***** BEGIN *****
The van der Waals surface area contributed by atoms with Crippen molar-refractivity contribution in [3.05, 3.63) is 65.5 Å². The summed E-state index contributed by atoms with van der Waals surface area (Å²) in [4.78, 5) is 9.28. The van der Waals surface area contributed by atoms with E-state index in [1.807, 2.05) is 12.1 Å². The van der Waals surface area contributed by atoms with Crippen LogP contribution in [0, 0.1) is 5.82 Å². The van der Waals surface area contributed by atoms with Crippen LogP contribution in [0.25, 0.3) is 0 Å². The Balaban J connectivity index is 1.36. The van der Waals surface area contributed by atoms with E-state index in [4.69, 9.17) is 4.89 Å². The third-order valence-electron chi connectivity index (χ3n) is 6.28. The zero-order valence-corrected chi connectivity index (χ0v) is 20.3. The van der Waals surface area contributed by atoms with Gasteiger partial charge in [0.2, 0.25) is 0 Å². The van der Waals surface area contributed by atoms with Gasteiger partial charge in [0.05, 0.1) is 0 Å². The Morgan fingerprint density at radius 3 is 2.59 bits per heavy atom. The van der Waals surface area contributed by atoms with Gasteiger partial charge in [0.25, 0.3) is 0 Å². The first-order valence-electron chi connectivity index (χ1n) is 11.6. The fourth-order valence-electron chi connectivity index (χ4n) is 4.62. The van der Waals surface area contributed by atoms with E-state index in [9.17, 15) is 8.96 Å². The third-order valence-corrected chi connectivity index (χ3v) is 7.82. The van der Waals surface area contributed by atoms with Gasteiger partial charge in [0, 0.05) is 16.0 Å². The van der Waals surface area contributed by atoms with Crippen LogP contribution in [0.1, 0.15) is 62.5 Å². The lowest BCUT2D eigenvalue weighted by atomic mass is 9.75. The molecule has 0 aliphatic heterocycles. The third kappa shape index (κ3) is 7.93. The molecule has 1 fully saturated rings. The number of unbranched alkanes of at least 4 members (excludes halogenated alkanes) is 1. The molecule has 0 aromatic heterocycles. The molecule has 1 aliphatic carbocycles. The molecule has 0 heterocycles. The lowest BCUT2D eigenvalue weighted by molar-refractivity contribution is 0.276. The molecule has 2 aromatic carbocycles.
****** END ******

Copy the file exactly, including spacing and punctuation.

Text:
The van der Waals surface area contributed by atoms with Crippen molar-refractivity contribution in [3.05, 3.63) is 65.5 Å². The summed E-state index contributed by atoms with van der Waals surface area (Å²) in [4.78, 5) is 9.28. The van der Waals surface area contributed by atoms with E-state index in [1.807, 2.05) is 12.1 Å². The van der Waals surface area contributed by atoms with Crippen LogP contribution in [0, 0.1) is 5.82 Å². The van der Waals surface area contributed by atoms with Crippen LogP contribution in [0.25, 0.3) is 0 Å². The Balaban J connectivity index is 1.36. The van der Waals surface area contributed by atoms with E-state index in [4.69, 9.17) is 4.89 Å². The third-order valence-electron chi connectivity index (χ3n) is 6.28. The zero-order valence-corrected chi connectivity index (χ0v) is 20.3. The van der Waals surface area contributed by atoms with Gasteiger partial charge in [0.2, 0.25) is 0 Å². The van der Waals surface area contributed by atoms with Gasteiger partial charge in [0.05, 0.1) is 0 Å². The Morgan fingerprint density at radius 3 is 2.59 bits per heavy atom. The van der Waals surface area contributed by atoms with Gasteiger partial charge in [0.25, 0.3) is 0 Å². The first-order valence-electron chi connectivity index (χ1n) is 11.6. The fourth-order valence-electron chi connectivity index (χ4n) is 4.62. The van der Waals surface area contributed by atoms with E-state index in [9.17, 15) is 8.96 Å². The third-order valence-corrected chi connectivity index (χ3v) is 7.82. The van der Waals surface area contributed by atoms with Gasteiger partial charge in [0, 0.05) is 16.0 Å². The van der Waals surface area contributed by atoms with Crippen LogP contribution in [0.1, 0.15) is 62.5 Å². The lowest BCUT2D eigenvalue weighted by atomic mass is 9.75. The molecule has 0 aliphatic heterocycles. The third kappa shape index (κ3) is 7.93. The molecule has 1 fully saturated rings. The number of unbranched alkanes of at least 4 members (excludes halogenated alkanes) is 1. The molecule has 0 aromatic heterocycles. The molecule has 1 aliphatic carbocycles. The molecule has 0 heterocycles. The lowest BCUT2D eigenvalue weighted by molar-refractivity contribution is 0.276. The molecule has 2 aromatic carbocycles.